Teaching Tips | TEFL Jobs London

Teaching Tips

by Clara Harland

Journeying through the EFL Patchwork Quilt, piecing together work in a variety of schools, I have always found that a continuing challenge for me has been to find new and innovative ways of dealing with discipline in the classroom. From rowdy groups of teenagers to adults lacking in motivation because their employers have pushed them into an English course, adapting my discipline techniques to keep the class focussed on the task at hand has been both a source of satisfaction and one of immense frustration.

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by Manjusha Nambiar

How to deal with difficult questions your students might ask?

If you teach one-to-one classes, you will probably have to deal with students who ask too many unimportant or difficult questions. This is usually unavoidable because it is this freedom to ask questions that makes one-to-one classes popular with some students and their parents. Here are a few tips to deal with the situation.

Students in one-to-one classes might ask you questions that are not in the syllabus. A knowledgeable teacher should be able to answer at least a few of these questions without having to do much research. However, sometimes students may ask questions that no teacher can answer off the top of their head.

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by Donna Hutchinson
London based TEFL Teacher, @donnatamara

My goodness, gracious me! I have become obsessed with the Olympics. I did not see this coming. I’ve always enjoyed the Olympics, that much is true, but this year, I am hooked! The coverage is everywhere and constant, so much so that I’m pretty certain I’m more tired this week because I’ve stayed up to watch it, whatever sport it might be from basketball to the canoe slalom. I am fascinated by the fact that there are human beings this good at what they do, it’s incredible.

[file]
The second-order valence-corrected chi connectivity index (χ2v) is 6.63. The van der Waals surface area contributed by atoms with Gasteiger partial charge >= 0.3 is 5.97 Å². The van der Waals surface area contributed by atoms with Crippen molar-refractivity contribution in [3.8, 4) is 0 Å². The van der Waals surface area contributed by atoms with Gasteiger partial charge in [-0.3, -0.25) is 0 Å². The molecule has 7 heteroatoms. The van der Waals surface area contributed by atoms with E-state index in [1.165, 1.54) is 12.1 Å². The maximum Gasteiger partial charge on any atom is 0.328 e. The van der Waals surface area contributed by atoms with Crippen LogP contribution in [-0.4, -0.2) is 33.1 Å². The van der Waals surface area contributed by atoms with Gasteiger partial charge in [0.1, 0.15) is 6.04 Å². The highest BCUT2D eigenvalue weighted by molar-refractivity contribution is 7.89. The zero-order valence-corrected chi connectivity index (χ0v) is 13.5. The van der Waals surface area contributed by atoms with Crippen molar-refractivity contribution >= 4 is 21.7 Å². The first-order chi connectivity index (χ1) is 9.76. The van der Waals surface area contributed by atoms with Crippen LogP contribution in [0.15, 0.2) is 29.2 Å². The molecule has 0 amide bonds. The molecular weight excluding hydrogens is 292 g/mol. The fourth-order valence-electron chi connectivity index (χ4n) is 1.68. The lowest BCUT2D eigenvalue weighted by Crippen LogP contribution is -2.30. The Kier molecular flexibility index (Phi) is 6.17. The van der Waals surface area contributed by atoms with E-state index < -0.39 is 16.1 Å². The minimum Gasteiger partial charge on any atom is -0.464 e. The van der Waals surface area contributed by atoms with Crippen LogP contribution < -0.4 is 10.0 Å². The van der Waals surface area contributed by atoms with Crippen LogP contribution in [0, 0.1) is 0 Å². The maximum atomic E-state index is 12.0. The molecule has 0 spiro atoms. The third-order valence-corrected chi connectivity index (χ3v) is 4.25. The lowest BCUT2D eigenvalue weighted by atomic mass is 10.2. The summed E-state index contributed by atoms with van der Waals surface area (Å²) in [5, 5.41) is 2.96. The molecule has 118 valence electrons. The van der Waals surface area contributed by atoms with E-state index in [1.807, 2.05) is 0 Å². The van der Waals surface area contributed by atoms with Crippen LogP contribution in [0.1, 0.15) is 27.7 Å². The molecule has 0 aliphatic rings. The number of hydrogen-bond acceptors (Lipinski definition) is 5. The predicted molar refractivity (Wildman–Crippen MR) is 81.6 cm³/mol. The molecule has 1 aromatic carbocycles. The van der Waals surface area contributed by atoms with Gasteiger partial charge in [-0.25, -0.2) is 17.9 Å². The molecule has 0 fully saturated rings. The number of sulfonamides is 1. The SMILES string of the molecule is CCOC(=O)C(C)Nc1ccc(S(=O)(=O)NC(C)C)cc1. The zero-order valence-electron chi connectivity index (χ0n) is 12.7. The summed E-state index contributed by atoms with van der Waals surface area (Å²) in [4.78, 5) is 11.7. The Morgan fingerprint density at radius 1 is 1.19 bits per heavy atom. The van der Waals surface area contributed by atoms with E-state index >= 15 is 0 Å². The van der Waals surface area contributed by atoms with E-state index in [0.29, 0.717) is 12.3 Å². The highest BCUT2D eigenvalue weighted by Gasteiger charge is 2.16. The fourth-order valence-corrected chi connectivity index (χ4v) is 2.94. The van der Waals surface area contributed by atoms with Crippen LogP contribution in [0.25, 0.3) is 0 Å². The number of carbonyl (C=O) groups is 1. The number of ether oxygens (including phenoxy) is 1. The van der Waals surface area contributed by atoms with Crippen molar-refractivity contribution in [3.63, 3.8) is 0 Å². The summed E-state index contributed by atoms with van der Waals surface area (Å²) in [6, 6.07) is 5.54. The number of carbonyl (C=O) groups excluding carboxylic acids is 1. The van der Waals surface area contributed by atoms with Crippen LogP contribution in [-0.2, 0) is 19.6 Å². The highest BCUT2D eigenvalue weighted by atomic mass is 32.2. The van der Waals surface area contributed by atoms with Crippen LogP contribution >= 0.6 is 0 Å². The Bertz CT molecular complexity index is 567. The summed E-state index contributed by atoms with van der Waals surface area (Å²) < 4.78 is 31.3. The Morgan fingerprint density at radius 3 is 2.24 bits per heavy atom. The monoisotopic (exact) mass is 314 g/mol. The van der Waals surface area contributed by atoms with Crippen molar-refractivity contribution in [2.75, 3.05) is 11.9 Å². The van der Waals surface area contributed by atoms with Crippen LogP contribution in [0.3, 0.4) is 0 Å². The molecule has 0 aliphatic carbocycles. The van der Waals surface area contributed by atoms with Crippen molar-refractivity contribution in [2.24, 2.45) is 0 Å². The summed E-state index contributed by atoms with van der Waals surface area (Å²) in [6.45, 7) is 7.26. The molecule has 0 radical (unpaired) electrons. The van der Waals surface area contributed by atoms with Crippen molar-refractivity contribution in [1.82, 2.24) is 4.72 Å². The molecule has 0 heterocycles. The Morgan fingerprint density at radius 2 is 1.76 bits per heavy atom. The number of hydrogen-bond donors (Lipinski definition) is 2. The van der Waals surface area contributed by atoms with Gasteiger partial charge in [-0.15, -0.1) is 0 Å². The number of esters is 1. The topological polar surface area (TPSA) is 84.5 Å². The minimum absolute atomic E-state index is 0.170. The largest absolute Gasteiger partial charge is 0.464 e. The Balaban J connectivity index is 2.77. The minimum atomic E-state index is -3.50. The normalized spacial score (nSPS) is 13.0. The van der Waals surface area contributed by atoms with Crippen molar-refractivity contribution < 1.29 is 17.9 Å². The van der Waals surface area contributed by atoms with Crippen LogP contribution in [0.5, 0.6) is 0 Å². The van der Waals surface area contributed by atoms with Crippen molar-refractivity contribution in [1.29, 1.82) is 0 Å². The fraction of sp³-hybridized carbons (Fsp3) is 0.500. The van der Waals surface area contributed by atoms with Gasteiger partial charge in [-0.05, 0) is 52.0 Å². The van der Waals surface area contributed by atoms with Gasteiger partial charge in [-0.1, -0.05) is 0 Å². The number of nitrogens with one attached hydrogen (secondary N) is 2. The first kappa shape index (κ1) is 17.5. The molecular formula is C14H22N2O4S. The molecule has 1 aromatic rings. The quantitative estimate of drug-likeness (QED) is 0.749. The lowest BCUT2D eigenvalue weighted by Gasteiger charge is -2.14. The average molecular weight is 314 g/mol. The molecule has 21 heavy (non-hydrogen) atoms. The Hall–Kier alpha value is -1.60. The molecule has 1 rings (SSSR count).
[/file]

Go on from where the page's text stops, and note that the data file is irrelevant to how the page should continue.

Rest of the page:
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by Donna Hutchinson
London based TEFL Teacher, @donnatamara

Be a sport! Inspire your students during London 2012.

By Thomas Brasington from London, England (Athletics 2012) [CC-BY-SA-2.0 (http://creativecommons.org/licenses/by-sa/2.0)], via Wikimedia Commons

The Olympics, London 2012. It’s finally here! It’s been a long time coming but here they are and let’s hope they’re going to be an Olympics to remember (in a good way). In terms of London’s summer students, it’s probably an amazing time to be in our town; hectic and at times probably unbearable but without doubt, a unique time to be here in London. 2012.

I’m unsure whether some of my recent students are sick of all the Olympics-related lessons I’ve put together of late but it’s hard to ignore all that realia out there just waiting to be manipulated and utilised. In general though, I think many students have found it interesting and it has made them a little more excited for the games. Documentaries about Olympic superstars such as Usain Bolt and Michael Phelps did get them interested as well as learning about stories of Olympic glory and/or misery. It’s hard to deny that sport brings people together.

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by Donna Hutchinson
London based TEFL Teacher, @donnatamara

Time’s Up on Reading Exercises!

By Joi [CC-BY-2.0 (http://creativecommons.org/licenses/by/2.0)], via Wikimedia Commons

Reading skills. A tricky one. Reading for gist; skim reading; scan reading; reading for detail. Trying to get students to read how you want them to can be fruitless task. On the CELTA we’re told to set students a time limit in order to encourage them to read in whichever way you desired but I have found that students will read however they please. There are those who stop at every unknown word, scrutinising every little thing; those who don’t really take anything in; those who read aloud… You know how it is.